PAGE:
How Old Is The Planet We Live On?

Cool Facts
2 min readJun 27, 2020

Earth is the planet we live on, the third of eight planets in our solar system and the only known place in the universe to support life. Scientists now know the Earth is actually 4.54 billion years old, an age built on many lines of evidence from the geologic record.

Earth is the only planet in the universe known to possess life. The planet boasts several million species of life, living in habitats ranging from the bottom of the deepest ocean to a few miles into the atmosphere. And scientists think far more species remain to be discovered.

The classical Greek philosopher Aristotle, who thought the time had no beginning or end, also believed that Earth was infinitely old, while religious scholars in ancient India, who envisioned a universe that perpetually exploded, expanded and collapsed only to begin anew, calculated that Earth had existed for 1.97 billion years. During the medieval era, various Christian theologians scrutinized the Bible for clues, and came up with estimates of between 5,471 and 7,519 years, according to G. Brent Dalrymple’s book “The Age of the Earth.” From the 1700s and 1800s, an assortment of scientists came up with various figures based on clues ranging from Earth’s rate of cooling and the accumulation of sediment to the chemical evolution of the oceans.

Lord Kelvin, one of the most significant scientists of the 1800s, tested the then-popular age of 100 million years and produced two quantitative tests that showed the earth and sun could be no more than about one-third of this age. Yet his evolutionary colleagues persisted in their belief despite Lord Kelvin’s objections. Since then, many critics have noted that his objections have been explained to their satisfaction. But that misses the point. Many of Kelvin’s colleagues believed in great age despite the evidence, not because of it.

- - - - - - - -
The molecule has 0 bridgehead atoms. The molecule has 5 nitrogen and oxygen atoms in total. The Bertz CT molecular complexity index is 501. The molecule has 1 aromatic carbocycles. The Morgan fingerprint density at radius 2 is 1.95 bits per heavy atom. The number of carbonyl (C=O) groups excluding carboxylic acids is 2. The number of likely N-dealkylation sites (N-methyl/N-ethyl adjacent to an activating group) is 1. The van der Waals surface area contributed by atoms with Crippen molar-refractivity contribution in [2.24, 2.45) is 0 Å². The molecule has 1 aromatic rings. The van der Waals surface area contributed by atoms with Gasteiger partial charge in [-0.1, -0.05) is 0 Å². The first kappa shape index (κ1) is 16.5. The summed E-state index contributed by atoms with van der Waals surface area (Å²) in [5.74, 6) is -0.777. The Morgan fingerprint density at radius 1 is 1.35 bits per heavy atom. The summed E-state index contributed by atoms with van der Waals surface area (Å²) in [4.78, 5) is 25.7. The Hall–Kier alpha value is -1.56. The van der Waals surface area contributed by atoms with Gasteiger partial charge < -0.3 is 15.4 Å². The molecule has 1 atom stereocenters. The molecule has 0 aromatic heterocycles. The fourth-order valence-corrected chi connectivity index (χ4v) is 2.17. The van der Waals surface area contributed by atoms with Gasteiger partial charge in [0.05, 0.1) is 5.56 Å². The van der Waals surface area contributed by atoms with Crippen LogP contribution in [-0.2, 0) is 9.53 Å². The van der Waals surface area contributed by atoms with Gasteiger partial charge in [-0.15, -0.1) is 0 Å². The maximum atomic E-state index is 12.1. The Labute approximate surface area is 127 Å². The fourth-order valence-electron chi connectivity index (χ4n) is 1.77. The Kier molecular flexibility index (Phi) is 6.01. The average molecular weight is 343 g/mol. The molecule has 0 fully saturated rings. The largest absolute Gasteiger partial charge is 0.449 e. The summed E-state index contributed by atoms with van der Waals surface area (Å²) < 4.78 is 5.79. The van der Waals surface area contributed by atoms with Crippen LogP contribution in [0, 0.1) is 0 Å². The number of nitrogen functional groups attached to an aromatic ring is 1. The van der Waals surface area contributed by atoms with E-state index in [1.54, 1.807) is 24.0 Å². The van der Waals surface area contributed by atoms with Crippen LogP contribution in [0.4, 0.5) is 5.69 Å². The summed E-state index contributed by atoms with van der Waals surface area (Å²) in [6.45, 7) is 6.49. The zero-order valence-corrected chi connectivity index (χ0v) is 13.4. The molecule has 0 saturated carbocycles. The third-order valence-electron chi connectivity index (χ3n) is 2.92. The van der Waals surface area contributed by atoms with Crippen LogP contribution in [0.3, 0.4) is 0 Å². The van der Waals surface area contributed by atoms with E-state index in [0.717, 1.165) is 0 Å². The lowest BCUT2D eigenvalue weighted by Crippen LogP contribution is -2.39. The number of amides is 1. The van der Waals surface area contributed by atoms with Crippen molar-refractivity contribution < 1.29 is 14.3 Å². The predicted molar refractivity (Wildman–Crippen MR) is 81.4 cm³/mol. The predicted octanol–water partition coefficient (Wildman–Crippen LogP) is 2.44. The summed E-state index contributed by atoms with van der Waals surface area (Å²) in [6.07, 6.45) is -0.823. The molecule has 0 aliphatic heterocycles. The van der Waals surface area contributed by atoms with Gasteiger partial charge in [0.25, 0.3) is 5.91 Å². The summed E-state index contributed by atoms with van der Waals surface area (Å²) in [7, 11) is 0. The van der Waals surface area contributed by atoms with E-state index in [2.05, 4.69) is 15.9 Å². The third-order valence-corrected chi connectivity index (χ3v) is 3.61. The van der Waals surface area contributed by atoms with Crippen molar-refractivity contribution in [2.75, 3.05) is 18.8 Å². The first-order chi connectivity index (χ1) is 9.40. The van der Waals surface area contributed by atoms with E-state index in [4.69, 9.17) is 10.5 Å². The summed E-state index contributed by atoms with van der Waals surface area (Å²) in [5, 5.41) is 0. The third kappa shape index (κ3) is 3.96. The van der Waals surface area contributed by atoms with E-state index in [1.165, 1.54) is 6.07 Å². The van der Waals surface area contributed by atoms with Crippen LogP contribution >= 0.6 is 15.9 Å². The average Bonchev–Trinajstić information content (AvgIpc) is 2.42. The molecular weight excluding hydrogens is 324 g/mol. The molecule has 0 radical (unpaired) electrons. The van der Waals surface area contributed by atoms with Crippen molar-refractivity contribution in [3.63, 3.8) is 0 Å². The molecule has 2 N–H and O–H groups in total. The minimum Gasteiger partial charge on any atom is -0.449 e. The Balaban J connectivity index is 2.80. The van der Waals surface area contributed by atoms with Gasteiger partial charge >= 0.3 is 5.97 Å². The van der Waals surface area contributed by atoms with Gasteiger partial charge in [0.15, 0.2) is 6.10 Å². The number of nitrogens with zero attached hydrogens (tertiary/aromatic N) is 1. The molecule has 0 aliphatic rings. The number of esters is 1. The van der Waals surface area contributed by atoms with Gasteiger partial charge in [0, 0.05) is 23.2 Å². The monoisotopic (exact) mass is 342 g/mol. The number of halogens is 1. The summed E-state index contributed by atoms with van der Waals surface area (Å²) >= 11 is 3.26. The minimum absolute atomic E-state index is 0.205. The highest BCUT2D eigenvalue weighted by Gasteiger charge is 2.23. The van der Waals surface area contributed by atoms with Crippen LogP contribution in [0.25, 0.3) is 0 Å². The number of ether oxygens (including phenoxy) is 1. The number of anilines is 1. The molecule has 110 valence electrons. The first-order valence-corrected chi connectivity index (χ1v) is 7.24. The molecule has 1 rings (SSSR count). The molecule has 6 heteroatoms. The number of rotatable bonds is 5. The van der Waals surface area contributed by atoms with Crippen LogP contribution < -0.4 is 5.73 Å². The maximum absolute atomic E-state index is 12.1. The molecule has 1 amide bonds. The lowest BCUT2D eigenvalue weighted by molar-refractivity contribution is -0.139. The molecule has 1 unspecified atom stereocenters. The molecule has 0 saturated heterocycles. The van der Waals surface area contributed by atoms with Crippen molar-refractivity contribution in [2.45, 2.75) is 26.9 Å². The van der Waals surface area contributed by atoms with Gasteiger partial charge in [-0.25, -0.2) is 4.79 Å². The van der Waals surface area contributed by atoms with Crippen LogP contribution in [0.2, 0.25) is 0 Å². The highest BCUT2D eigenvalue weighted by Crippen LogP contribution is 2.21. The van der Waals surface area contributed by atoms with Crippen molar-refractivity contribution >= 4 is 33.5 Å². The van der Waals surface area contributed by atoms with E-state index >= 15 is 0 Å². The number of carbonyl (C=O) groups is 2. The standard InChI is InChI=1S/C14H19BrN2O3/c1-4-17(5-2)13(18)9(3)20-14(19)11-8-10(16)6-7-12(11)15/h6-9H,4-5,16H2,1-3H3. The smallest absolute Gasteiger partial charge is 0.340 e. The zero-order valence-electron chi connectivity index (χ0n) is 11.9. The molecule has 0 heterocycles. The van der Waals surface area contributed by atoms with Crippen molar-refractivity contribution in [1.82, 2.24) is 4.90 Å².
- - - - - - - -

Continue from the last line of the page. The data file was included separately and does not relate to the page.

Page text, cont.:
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The oldest rocks on Earth found to date are the Acasta Gneiss in northwestern Canada near the Great Slave Lake, which are 4.03 billion years old. But rocks older than 3.5 billion years can be found on all continents. Greenland boasts the Isua supracrustal rocks (3.7 to 3.8 billion years old), while rocks in Swaziland are 3.4 billion to 3.5 billion years. Samples in Western Australia run 3.4 billion to 3.6 billion years old.

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